I just turned 66 and recently noticed that I’ve started drooling when I sleep. Is something wrong?


Probably not. Many people drool during their slumber. That’s because our muscles relax during sleep, and a slackened jaw can allow the mouth to open—especially during the deep stages of sleep. Breathing through an open mouth then dries out the tongue, so the salivary glands produce even more saliva to keep the mouth moist. The extra saliva often drips out of the mouth and onto the pillow. This is even more likely to occur if you sleep on your stomach or side. If the drooling bothers you, all you may need to do is switch sleep positions so that you’re on your back.

That said, drooling also can be a sign of a medical condition. Obvious causes include allergies or a cold that leads to nasal congestion, or the inflammation of chronic sinusitis could make it hard to breathe through the nose. Another possibility is a deviated (off-center) nasal septum (the bone and cartilage in the nose that separates the nostrils). This condition can block air flow through the nasal passages and cause mouth breathing. An ear, nose and throat specialist (otolaryngologist) can advise you on treatment for a deviated septum, which may include a relatively simple surgical procedure. You may also want to check any medications that you’re taking. Some drugs can cause excessive saliva production, such as clonazepam (Klonopin), a seizure medication that is also used to treat anxiety, or certain antipsychotics.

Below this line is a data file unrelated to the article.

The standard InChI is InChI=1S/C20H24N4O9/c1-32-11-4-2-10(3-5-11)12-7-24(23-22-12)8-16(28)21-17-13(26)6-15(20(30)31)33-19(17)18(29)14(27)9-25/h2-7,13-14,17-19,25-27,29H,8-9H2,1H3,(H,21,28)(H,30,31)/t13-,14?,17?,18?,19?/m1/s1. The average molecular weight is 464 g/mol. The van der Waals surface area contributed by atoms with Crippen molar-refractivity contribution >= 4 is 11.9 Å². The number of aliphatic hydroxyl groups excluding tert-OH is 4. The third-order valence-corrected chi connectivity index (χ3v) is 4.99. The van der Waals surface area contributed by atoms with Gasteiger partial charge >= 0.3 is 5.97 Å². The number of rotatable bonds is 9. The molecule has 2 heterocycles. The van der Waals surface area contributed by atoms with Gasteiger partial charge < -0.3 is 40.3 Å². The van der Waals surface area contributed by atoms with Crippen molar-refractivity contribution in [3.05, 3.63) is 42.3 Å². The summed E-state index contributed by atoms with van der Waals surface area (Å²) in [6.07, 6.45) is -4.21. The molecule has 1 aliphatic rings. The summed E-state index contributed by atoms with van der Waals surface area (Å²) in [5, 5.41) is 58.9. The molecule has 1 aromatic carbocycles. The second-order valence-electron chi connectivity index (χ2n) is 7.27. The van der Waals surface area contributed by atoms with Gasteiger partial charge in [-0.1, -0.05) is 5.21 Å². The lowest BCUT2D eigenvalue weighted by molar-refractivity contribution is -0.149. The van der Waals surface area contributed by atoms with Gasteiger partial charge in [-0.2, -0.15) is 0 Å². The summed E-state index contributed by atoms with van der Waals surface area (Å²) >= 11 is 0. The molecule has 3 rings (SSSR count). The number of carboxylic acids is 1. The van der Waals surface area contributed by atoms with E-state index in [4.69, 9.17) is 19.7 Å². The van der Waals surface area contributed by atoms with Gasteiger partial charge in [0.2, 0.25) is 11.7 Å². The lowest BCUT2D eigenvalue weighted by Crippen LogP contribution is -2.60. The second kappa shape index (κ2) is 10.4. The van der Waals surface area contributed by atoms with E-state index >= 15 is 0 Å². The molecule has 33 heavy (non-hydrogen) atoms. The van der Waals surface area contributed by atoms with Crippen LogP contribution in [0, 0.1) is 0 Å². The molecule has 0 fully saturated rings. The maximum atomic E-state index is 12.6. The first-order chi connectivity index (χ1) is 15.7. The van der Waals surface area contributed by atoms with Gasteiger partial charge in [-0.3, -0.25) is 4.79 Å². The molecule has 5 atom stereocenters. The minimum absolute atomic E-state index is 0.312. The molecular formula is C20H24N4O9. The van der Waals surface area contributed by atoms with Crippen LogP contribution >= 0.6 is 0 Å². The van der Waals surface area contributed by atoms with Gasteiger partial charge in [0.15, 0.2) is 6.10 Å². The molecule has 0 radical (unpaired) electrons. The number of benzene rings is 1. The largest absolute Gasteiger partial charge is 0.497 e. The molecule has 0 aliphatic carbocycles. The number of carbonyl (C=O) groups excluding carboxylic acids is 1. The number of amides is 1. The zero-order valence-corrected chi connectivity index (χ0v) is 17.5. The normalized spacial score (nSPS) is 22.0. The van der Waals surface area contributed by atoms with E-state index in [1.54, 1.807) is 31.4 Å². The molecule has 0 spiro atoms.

Drooling also can be a sign of sleep apnea, a disorder in which breathing briefly stops during sleep. Symptoms include snoring, gasping for breath during the night and excessive daytime sleepiness. If you have any of these symptoms, you should be evaluated by a sleep specialist. Treatment may include a continuous positive airway pressure (CPAP) device that delivers air via a mask covering the nose during sleep. Note: Even though sleep apnea is more common in men, it can also occur in women.

If you have a condition that makes it difficult to swallow, such as Parkinson’s disease, you may notice drooling—not only at night but during the day. The FDA recently approved a drug, incobotulinumtoxinA (Xeomin), for such patients who often experience excessive drooling.

For most people, however, drooling isn’t that serious—and can be addressed by treating any underlying condition (such as those described above) or switching your sleep position.

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